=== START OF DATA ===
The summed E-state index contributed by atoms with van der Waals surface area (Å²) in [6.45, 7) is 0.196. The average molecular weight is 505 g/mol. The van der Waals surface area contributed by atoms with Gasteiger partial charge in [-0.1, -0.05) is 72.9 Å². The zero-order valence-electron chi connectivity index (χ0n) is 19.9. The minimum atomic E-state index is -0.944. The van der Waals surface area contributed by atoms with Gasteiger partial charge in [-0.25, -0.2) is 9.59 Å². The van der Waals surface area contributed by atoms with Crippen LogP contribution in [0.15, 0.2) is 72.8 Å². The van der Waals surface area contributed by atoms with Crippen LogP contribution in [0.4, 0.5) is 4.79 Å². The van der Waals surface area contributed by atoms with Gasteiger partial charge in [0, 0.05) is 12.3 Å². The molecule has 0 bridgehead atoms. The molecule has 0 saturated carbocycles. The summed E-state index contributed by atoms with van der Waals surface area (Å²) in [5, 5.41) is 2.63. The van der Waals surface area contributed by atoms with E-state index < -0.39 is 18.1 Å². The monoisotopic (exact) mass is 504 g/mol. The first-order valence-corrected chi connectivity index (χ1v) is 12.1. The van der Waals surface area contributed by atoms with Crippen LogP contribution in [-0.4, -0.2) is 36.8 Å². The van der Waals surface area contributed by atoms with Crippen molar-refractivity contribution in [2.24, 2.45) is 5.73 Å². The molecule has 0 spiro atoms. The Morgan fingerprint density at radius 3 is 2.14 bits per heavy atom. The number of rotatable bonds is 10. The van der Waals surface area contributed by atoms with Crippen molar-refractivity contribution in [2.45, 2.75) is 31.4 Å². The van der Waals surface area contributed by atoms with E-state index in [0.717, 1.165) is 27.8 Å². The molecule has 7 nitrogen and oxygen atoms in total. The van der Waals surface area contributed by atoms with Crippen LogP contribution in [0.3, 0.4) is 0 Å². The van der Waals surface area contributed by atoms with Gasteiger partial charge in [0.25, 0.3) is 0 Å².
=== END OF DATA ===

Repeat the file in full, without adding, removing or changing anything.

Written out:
The summed E-state index contributed by atoms with van der Waals surface area (Å²) in [6.45, 7) is 0.196. The average molecular weight is 505 g/mol. The van der Waals surface area contributed by atoms with Gasteiger partial charge in [-0.1, -0.05) is 72.9 Å². The zero-order valence-electron chi connectivity index (χ0n) is 19.9. The minimum atomic E-state index is -0.944. The van der Waals surface area contributed by atoms with Gasteiger partial charge in [-0.25, -0.2) is 9.59 Å². The van der Waals surface area contributed by atoms with Crippen LogP contribution in [0.15, 0.2) is 72.8 Å². The van der Waals surface area contributed by atoms with Crippen LogP contribution in [0.4, 0.5) is 4.79 Å². The van der Waals surface area contributed by atoms with Gasteiger partial charge in [0, 0.05) is 12.3 Å². The molecule has 0 bridgehead atoms. The molecule has 0 saturated carbocycles. The summed E-state index contributed by atoms with van der Waals surface area (Å²) in [5, 5.41) is 2.63. The van der Waals surface area contributed by atoms with E-state index < -0.39 is 18.1 Å². The monoisotopic (exact) mass is 504 g/mol. The first-order valence-corrected chi connectivity index (χ1v) is 12.1. The van der Waals surface area contributed by atoms with Crippen LogP contribution in [-0.4, -0.2) is 36.8 Å². The van der Waals surface area contributed by atoms with Crippen molar-refractivity contribution in [2.24, 2.45) is 5.73 Å². The molecule has 0 spiro atoms. The Morgan fingerprint density at radius 3 is 2.14 bits per heavy atom. The number of rotatable bonds is 10. The van der Waals surface area contributed by atoms with Crippen molar-refractivity contribution in [2.45, 2.75) is 31.4 Å². The van der Waals surface area contributed by atoms with E-state index in [0.717, 1.165) is 27.8 Å². The molecule has 7 nitrogen and oxygen atoms in total. The van der Waals surface area contributed by atoms with Crippen LogP contribution in [0.3, 0.4) is 0 Å². The van der Waals surface area contributed by atoms with Gasteiger partial charge in [0.25, 0.3) is 0 Å².